Kennedy School Dean Graham T. Allison '62, who has announced he will step down next year and is widely mentioned as a possible appointee in a Dukakis administration, made the transition from dean to political mogul last night. He was among the select guests of the Dukakis family seated in a VIP box located to the side of the podium. Allison and the Dukakis family and entourage, which numbered approximately 50, were joined in the box by the families of vice presidential candidate Sen. Lloyd M. Bentsen, Democratic National Committee Chairman Paul Kirk, and a rotating set of speakers, such as Sen. Edward M. Kennedy '54.
But despite their VIP status, the group was not spared the effects of a cramped convention hall. When they were all assembled, 200-odd power-brokers were packed into the two-tiered box, which had seats for only 109.
The advance people, who smoothly guide the candidates and their families through the convention, sometimes have to do more than organize. On Monday night during former President Jimmy Carter's speech, Kitty Dukakis, worn out from the excitement of the week, started nodding off to sleep. After consulting with other staff people, her advance woman made her way over to the governor's wife and gently poked her in order to ask a strategic question.
Just politicos they're not in Atlanta, where the Democrats drew a large crowd of Hollywood luminaries to their gathering. Actors such as Judd Nelson, Rob Lowe and Linda Carter attended each session. And in a hall crowded with notables, the Hollywood stars still received an extraordinary amount of media coverage, as well as numerous requests for autographs.
At midnight, after the convention sessions closed, most delegates and attendees were to be found at the enormous parties thrown every night by and for big names. For instance, on Monday New York Gov. Mario Cuomo threw a party for his and the Massachusetts delegates complete with Nathan's hotdogs and Steve's ice cream bars, and Atlanta Mayor Andrew Young gave an elegant invitation-only party.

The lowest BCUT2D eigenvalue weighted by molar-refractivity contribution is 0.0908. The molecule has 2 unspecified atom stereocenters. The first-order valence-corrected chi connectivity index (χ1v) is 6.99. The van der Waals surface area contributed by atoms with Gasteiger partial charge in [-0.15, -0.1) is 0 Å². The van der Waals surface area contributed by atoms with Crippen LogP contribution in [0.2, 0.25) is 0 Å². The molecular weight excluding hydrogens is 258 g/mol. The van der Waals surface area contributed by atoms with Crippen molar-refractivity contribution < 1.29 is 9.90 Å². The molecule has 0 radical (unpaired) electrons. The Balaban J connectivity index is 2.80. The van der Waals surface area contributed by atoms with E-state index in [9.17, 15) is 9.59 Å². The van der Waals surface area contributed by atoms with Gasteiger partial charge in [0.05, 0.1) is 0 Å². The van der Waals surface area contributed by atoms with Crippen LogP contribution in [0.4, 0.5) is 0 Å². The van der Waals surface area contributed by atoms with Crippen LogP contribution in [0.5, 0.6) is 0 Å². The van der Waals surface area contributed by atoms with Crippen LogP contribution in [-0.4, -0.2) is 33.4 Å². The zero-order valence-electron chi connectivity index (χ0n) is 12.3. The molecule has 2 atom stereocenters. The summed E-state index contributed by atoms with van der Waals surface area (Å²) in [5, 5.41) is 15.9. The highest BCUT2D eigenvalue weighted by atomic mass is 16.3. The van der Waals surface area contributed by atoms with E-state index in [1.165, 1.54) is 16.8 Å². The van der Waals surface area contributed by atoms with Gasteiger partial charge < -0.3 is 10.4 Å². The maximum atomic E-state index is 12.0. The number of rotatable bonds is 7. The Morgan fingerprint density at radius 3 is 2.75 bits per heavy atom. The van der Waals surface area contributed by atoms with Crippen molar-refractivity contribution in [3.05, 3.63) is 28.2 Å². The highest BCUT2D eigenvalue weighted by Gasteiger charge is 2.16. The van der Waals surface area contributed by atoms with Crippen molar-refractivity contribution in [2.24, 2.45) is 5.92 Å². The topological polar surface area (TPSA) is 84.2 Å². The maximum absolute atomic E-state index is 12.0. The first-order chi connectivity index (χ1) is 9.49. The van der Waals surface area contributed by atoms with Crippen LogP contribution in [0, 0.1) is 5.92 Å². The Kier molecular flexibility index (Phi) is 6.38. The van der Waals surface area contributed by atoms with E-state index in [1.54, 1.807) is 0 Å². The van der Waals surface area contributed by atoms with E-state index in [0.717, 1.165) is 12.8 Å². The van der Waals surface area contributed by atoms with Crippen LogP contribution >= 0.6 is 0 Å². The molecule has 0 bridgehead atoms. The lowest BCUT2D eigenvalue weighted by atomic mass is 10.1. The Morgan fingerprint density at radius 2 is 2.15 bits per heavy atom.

Striking a very different tone than that of his stirring, though standard, public oratory in the Omni, the Rev. Jesse L. Jackson gave a comprehensive strategy speech to his supporters at a celebratory party in his honor on Tuesday night.
Jackson exhorted the packed ballroom at the Mariott Marquis to look ahead, beyond the convention and beyond even the November election.
The 15-minute speech fleshed out Jackson's oft-repeated assertion that the fight for minorities to be represented in government extends far beyond his own race.
He urged the swaying, cheering crowd to remember work still to be done and future battles to be fought, such as the 1989 mayoral races in New York and other strategic cities, the census in 1990 which will determine allocation for the next decade and the drawing of district lines in 1991 which will be in effect through the year 2000.
But the speech included more than a battle cry. Jackson outlined an agenda for capturing the attention of every state Democratic Party. He urged supporters to run for state party chairs, particularly in those states where Jackson took first or second in the presidential primaries.
Noting that Illinois has not backed a Democrat for President since 1964, former presidential candidate Sen. Paul Simon predicted his home state will buck the trend and back Dukakis in 1988. "I think we're going to win," he said, adding that the winning formula would be "a combination of things: Dukakis plus George Bush."
Rep. Pat Schroeder (D-Col.) called on Harvard students to rally behind Dukakis in November. "You've got to help us," the congresswoman told The Crimson. Schroeder said Bush is trying to convince Americans that "Harvard is more elitist than Yale."
Former Secretary of State and Maine Senator Edmund Muskie said "only time will tell" if the Democrats have really united behind Dukakis. "When you use glue, you have to wait a few minutes before it hardens--we're waiting to see if it hardens," Muskie said.
The former senator, responding to Bush's repeated barbs against the Dukakis-Harvard connection, had a question of his own. "Is Harvard really as liberal as George Bush says?" he queried, laughing.
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